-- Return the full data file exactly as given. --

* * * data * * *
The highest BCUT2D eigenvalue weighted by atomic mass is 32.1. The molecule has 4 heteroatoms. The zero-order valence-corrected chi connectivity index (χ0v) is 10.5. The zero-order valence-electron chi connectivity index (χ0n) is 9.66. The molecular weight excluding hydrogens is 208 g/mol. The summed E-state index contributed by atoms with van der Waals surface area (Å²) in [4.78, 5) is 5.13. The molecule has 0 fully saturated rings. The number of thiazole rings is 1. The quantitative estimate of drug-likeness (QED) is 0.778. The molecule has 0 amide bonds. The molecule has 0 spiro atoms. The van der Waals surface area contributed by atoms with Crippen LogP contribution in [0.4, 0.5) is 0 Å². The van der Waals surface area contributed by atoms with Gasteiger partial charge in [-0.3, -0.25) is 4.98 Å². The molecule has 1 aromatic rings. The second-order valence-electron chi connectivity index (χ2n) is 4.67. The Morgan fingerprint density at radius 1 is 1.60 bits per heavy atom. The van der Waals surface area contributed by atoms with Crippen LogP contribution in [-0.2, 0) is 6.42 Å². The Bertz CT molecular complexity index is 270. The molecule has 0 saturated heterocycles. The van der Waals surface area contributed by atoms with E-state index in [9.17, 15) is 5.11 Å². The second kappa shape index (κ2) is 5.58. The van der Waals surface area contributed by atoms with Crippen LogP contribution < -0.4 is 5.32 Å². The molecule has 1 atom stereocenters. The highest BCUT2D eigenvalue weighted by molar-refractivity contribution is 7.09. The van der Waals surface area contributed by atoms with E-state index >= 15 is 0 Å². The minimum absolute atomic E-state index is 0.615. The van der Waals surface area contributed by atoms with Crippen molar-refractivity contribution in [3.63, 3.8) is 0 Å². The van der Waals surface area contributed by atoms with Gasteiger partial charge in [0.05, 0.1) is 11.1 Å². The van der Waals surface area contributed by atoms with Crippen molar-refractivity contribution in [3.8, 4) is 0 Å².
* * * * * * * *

The highest BCUT2D eigenvalue weighted by atomic mass is 32.1. The molecule has 4 heteroatoms. The zero-order valence-corrected chi connectivity index (χ0v) is 10.5. The zero-order valence-electron chi connectivity index (χ0n) is 9.66. The molecular weight excluding hydrogens is 208 g/mol. The summed E-state index contributed by atoms with van der Waals surface area (Å²) in [4.78, 5) is 5.13. The molecule has 0 fully saturated rings. The number of thiazole rings is 1. The quantitative estimate of drug-likeness (QED) is 0.778. The molecule has 0 amide bonds. The molecule has 0 spiro atoms. The van der Waals surface area contributed by atoms with Crippen LogP contribution in [0.4, 0.5) is 0 Å². The van der Waals surface area contributed by atoms with Gasteiger partial charge in [-0.3, -0.25) is 4.98 Å². The molecule has 1 aromatic rings. The second-order valence-electron chi connectivity index (χ2n) is 4.67. The Morgan fingerprint density at radius 1 is 1.60 bits per heavy atom. The van der Waals surface area contributed by atoms with Crippen LogP contribution in [-0.2, 0) is 6.42 Å². The Bertz CT molecular complexity index is 270. The molecule has 0 saturated heterocycles. The van der Waals surface area contributed by atoms with E-state index in [9.17, 15) is 5.11 Å². The second kappa shape index (κ2) is 5.58. The van der Waals surface area contributed by atoms with Crippen LogP contribution < -0.4 is 5.32 Å². The molecule has 1 atom stereocenters. The highest BCUT2D eigenvalue weighted by molar-refractivity contribution is 7.09. The van der Waals surface area contributed by atoms with E-state index >= 15 is 0 Å². The minimum absolute atomic E-state index is 0.615. The van der Waals surface area contributed by atoms with Crippen molar-refractivity contribution in [3.63, 3.8) is 0 Å². The van der Waals surface area contributed by atoms with Gasteiger partial charge in [0.05, 0.1) is 11.1 Å². The van der Waals surface area contributed by atoms with Crippen molar-refractivity contribution in [3.8, 4) is 0 Å².